In the fall of 1968, we arrived at the California Institute of Technology (Caltech) to start graduate studies in theoretical high-energy physics, realizing a dream that we’d held since our undergraduate days in Taiwan. But after a couple of years studying physics, we were inspired by Max Delbrück to switch to biology. Thereafter began a journey that took us to Cold Spring Harbor Laboratory and Harvard Medical School before returning to California, where we started our little laboratory in the Department of Physiology at the University of California at San Francisco (UCSF) in 1979. These formative years spent as students and postdocs had a strong influence on our careers that continues to inspire our scientific direction and approach.
Our first few days at Caltech were disorienting. Besides the cultural shock, we faced our first experience of jet lag, having never traveled beyond a time zone previously. However, we soon settled, and while graduate students in Max Delbrück’s laboratory, we benefitted from the nearly annual trip to Cold Spring Harbor Laboratory, where Max liked to spend the summer. We enjoyed the relaxed atmosphere and stimulating activities in and out of the laboratory at Cold Spring Harbor.
Having been inspired by the neurogenetics approach pioneered by Seymour Benzer while at Caltech, we were thrilled to join his laboratory in 1974, and took two Cold Spring Harbor summer courses to prepare for this venture into neuroscience. The lecture course, taught by Mike Dennis, Regis Kelly, Carla Shatz, and Eric Frank, plus guest lecturers that formed a Who’s Who of neuroscience, was followed by a practical course of electrophysiology in which we learned to record from Aplysia californica neurons and frog neuromuscular junctions under the tutelage of Jac Sue Kehoe, Phillippe Ascher, and Enrico Stefani. Our summer course instructors patiently answered our naive questions, which ranged from basic physiological questions about neurons to the choice of scientific problems and experimental practices, and then generously provided us with mentorship and friendship that lasted for years.
At the end of the practical course, with three free days to apply our newly acquired skills to a preparation of our choice, we started to characterize the Drosophila melanogaster larval neuromuscular junction and realized it was well suited for electrophysiology. One year later, while in Seymour’s laboratory, we accepted the generous offer of Mike Dennis to spend weeks at a time in his laboratory at UCSF. There, we practiced recordings with Nomarski optics and a water immersion lens, which made it possible to see the nerve terminals in this preparation but provided a very short working distance for the placement of electrodes for recordings and calcium electrophoresis. Tutelage in these techniques proved to be instrumental as we continued our work on this preparation in Seymour Benzer’s laboratory and successfully identified Shaker as a mutant with a likely defect in potassium channel function, a finding that later led to the cloning of the Shaker gene in D. melanogaster. During those visits to UCSF, we got to know John Heuser, who had a laboratory right next to Mike’s. With the idea that reducing potassium channel function could enhance transmitter release, we helped with John and Tom Reese’s efforts to visualize exocytosis at the frog neuromuscular junction by using quick freezing techniques combined with freeze fracture for electron microscopy. These fun interactions influenced our decision to join the UCSF faculty later on.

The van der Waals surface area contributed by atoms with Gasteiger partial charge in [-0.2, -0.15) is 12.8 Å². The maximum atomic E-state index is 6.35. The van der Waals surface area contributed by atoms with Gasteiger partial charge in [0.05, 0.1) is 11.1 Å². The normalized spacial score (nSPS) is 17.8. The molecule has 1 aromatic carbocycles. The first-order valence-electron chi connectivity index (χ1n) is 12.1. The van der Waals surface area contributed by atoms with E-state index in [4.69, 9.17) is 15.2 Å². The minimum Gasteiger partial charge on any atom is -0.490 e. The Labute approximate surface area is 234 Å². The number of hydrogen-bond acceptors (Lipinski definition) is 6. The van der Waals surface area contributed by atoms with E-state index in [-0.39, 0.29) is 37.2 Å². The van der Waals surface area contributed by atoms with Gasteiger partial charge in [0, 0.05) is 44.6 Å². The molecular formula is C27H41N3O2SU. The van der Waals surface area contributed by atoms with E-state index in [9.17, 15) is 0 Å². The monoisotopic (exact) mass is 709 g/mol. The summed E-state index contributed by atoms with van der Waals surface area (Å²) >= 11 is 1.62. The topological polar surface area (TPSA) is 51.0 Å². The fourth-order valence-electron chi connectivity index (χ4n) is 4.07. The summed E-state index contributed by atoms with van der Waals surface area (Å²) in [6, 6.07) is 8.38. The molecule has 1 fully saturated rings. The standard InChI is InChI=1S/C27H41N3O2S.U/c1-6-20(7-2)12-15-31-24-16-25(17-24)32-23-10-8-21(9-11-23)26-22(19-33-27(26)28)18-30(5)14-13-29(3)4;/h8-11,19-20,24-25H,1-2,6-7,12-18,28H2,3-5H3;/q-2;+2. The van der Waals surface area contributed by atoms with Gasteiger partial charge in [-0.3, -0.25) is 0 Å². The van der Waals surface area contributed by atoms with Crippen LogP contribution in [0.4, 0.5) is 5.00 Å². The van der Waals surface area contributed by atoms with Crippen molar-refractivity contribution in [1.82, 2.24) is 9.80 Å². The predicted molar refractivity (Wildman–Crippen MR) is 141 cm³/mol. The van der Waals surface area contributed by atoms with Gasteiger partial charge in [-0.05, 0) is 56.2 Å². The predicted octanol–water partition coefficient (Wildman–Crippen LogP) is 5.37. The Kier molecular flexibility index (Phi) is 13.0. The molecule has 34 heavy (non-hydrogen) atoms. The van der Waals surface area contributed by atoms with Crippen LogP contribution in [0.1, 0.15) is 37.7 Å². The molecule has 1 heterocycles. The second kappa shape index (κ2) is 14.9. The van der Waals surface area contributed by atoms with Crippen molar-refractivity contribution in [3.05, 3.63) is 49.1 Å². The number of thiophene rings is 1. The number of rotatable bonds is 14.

Some years later, after we started our laboratory at UCSF, we sought to repay the community for all the summer courses we’d benefitted so much from by restarting the Cold Spring Harbor summer course “Neurobiology of Drosophila” with Ralph Greenspan and Pat O’Farrell. We taught this course for four consecutive years, first with Ralph and Pat and later with Michael Bate. The logistics of running this summer course were challenging, particularly for the first year. At that time, Cold Spring Harbor Lab did not have a facility for making fly food. With our car loaded up with bottles and vials containing fly food made in our laboratory at UCSF, one of us had to drive across the country to supply the course. Nevertheless, teaching this course was a very rewarding experience. This Cold Spring Harbor summer course has been running annually for over three decades and is still going strong.
While in Seymour’s laboratory, and with his blessing and encouragement, we and our laboratory mates exploited his genetic approach to explore the molecular and cellular mechanisms underlying neurobiological processes ranging from eye development to learning and memory. We held spirited discussions in the laboratory, during our road trips to meetings near and far, and in social gatherings such as the cooking classes alternately hosted by us (Chinese food) and our fellow postdoc Alain Ghysen from Belgium (French cuisine). These cooking classes involved serious note taking of recipes, followed by enjoyment of the product of the cooking demonstration with fellow laboratory members. As we have previously reminisced (1), Alain and his long-term collaborator, Christine Dambly-Chaudiere, maintained contact with us after we left Seymour’s laboratory. In the early 1980s, Alain and Christine spent a few weeks every year in our new laboratory at UCSF to explore new research directions in neural development, which inspired our subsequent studies of neuronal cell fate specification, asymmetric cell division and, in recent years, dendrite morphogenesis.